Sunday, August 26, 2012

On political legacies

Ready the fainting couch for Warren Kinsella, because I've got a scoop that he'll find shocking and appalling.

The NDP has been fund-raising for years based on appeals to Jack Layton's public image.

In fact, Layton's face and signature regularly appeared on financial appeals to his party's supporters not just in the year since his death, but in the entire time since he became the leader of the federal NDP. And one might even speculate that Layton and the NDP made a concerted effort to build his public profile, then to maximize its effectiveness as a means of raising money and otherwise encouraging NDP supporters to participate in electoral campaigns.

I can only assume this comes as an out-of-the-blue revelation to a political naif like Kinsella in light of his latest column. Because otherwise, one might have to ask some rather awkward questions.

For example, who could possibly think it surprising that a political leader - and indeed one who put ample personal effort into his own party's succession planning - would be pointed to as an example of that party's ideals after his passing?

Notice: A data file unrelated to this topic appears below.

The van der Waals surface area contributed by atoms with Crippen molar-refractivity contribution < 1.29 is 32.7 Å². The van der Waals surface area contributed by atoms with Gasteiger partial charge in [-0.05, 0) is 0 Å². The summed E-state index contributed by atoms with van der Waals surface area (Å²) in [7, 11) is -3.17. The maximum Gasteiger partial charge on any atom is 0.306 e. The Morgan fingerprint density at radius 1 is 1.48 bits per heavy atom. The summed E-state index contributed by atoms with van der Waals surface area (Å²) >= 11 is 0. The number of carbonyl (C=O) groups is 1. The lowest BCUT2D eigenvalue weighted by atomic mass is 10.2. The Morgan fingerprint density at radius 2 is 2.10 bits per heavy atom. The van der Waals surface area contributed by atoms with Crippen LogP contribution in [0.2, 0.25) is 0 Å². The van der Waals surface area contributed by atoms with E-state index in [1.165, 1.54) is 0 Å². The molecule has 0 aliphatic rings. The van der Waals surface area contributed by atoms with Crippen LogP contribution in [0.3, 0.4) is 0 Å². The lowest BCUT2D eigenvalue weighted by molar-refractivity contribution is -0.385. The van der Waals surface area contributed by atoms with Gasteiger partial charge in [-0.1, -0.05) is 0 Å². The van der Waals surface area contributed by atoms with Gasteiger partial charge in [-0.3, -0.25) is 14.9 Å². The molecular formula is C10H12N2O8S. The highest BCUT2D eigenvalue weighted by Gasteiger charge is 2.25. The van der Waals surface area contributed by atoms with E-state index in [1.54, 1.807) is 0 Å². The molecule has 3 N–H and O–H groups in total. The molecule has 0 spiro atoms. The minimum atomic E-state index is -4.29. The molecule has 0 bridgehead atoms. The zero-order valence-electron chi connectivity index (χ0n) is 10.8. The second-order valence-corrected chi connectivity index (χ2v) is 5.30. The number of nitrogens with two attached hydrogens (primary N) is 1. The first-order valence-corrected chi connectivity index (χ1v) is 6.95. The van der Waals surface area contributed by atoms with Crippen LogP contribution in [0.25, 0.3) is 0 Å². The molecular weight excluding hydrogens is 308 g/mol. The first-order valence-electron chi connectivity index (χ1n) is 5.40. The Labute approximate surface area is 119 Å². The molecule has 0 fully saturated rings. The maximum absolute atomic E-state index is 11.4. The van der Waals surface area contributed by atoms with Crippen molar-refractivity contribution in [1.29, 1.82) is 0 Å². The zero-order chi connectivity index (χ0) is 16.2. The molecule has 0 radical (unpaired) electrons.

And who could possibly look at one of the most unabashedly political lives in recent Canadian history, and conclude that it must be drained of political meaning? (Particularly when that order comes from somebody who fought tooth and nail against nearly everything Layton stood for during his lifetime, rather than anybody with even a vaguely plausible claim to speak to his wishes?)

I do hope that the above will prove enlightening for Kinsella and anybody else spending time demanding that NDP supporters erase his legacy from the historical record in order to honour it. And Warren, when you come to, you might be even more horrified at what you'll discover in your own party.

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